GOVERNMENT INTERVENTION AND FINANCIAL ACCESS: EVIDENCE FROM CHINA
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This paper distinguishes between different forms of government intervention in a micro economy, including a firm’s tax burden, regulatory stringency, state shares and collective shares. The author offers a first attempt to explore how these types of government intervention affect a firm’s financial access. With evidence from China, he uses the 2005 World Bank Investor Climate survey data to confirm that a firm’s financial access is promoted by its tax burden and regulatory stringency but constrained by its state shares and collective shares. His estimates are robust to the potential endogeneity issue, the different measures of financial access and different samples. Given that most governments explicitly or implicitly dictate financial resources, this paper offers general applications for government policies or corporate finance.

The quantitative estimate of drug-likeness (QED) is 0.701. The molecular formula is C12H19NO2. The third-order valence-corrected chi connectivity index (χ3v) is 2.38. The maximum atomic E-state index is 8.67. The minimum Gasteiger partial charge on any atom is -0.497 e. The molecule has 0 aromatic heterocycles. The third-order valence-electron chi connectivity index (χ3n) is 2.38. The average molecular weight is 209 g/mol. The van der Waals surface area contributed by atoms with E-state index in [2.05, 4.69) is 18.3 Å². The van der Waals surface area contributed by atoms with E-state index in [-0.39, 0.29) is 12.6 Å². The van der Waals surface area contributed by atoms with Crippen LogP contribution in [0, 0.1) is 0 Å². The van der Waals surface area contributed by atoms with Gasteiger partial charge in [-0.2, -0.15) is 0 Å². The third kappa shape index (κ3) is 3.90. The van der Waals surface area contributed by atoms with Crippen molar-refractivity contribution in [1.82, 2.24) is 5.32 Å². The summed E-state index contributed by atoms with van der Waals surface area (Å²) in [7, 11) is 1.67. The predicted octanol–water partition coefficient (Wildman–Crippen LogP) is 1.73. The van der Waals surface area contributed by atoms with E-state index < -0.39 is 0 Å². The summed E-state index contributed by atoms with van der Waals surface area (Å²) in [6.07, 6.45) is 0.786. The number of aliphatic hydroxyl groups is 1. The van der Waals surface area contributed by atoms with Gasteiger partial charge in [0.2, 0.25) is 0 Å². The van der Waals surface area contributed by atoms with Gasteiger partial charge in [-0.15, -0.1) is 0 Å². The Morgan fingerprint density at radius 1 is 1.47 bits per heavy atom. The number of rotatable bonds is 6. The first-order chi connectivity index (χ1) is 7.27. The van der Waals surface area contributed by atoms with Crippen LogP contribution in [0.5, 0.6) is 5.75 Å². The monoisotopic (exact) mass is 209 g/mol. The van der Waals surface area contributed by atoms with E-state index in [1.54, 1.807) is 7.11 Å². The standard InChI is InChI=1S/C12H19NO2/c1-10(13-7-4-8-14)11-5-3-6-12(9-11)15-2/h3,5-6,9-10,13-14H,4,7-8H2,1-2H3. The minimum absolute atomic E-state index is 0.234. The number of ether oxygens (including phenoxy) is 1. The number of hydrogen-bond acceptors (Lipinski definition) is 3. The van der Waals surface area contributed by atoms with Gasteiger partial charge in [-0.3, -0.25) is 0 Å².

534 – 558
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